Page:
frontispiece and title page
The New York Public Library, Berg Collection of
English and American Literature

Serial publication, or books in parts

Books in parts may be defined as works by an author or authors which are published piecemeal over a period of time (often once a month), with each part (or issue) having its separate cover (also known as a wrapper). Serial publication was especially popular, as well as profitable, in the 19th century, and the works of such important authors as Scott, Thackeray, Trollope, Mrs. Gaskell and of course Dickens were often first published serially, generally in monthly parts, with hardbound editions to follow. It is indeed difficult today to recapture the excitement with which readers awaited the monthly installments of their favorite authors, above all each "new Dickens," in its familiar green or bluish-green wrapper.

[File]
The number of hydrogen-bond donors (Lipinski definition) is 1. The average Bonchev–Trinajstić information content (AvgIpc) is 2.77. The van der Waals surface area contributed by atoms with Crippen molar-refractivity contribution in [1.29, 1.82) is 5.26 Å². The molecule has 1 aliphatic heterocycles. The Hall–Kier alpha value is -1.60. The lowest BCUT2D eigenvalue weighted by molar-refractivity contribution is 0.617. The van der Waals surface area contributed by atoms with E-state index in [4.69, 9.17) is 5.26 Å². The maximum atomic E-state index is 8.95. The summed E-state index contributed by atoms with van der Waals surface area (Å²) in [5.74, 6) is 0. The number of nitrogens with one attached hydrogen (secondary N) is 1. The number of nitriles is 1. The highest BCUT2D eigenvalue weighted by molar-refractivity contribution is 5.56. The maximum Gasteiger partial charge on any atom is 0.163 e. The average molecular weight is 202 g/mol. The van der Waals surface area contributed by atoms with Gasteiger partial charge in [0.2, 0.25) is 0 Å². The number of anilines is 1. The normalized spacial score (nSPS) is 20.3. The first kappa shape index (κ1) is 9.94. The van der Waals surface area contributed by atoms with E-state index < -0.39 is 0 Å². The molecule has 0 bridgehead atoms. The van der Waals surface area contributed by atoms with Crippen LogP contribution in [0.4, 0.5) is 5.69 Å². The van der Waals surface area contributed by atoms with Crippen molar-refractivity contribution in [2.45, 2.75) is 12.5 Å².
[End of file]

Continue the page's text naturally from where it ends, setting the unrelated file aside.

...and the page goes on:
The Posthumous Papers of the Pickwick Club, No. 4 (July 1836), the first of the monthly parts for which Hablot K. Browne, better known by his sobriquet "Phiz," supplied the etchings, although for this number he still signed himself by the nom de crayon "Nemo" (Latin for "no one"), which he would shortly abandon for the pen-name that would make him famous. The cover design of the wrapper remains that of Robert Seymour, the original Pickwick illustrator, who, early in the run of the series, unhappily took his own life during a "temporary derangement."